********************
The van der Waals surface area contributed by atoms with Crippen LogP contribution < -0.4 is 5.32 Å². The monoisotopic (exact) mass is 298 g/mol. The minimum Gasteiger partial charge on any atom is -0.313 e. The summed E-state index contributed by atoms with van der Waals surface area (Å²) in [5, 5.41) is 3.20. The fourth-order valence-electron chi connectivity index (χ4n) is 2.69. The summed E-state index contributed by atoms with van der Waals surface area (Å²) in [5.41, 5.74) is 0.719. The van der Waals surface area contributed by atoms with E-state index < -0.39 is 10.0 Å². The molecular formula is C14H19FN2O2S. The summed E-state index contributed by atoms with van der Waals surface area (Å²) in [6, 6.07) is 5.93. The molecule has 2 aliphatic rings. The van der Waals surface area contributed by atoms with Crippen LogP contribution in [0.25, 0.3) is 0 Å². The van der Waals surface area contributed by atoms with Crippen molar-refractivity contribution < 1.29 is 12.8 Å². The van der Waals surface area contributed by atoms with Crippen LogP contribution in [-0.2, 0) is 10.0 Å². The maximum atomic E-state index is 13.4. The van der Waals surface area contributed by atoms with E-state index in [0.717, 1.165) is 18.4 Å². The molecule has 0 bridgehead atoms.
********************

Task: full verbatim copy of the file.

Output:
The van der Waals surface area contributed by atoms with Crippen LogP contribution < -0.4 is 5.32 Å². The monoisotopic (exact) mass is 298 g/mol. The minimum Gasteiger partial charge on any atom is -0.313 e. The summed E-state index contributed by atoms with van der Waals surface area (Å²) in [5, 5.41) is 3.20. The fourth-order valence-electron chi connectivity index (χ4n) is 2.69. The summed E-state index contributed by atoms with van der Waals surface area (Å²) in [5.41, 5.74) is 0.719. The van der Waals surface area contributed by atoms with E-state index < -0.39 is 10.0 Å². The molecular formula is C14H19FN2O2S. The summed E-state index contributed by atoms with van der Waals surface area (Å²) in [6, 6.07) is 5.93. The molecule has 2 aliphatic rings. The van der Waals surface area contributed by atoms with Crippen LogP contribution in [0.25, 0.3) is 0 Å². The van der Waals surface area contributed by atoms with Crippen molar-refractivity contribution < 1.29 is 12.8 Å². The van der Waals surface area contributed by atoms with Crippen LogP contribution in [-0.2, 0) is 10.0 Å². The maximum atomic E-state index is 13.4. The van der Waals surface area contributed by atoms with E-state index in [0.717, 1.165) is 18.4 Å². The molecule has 0 bridgehead atoms.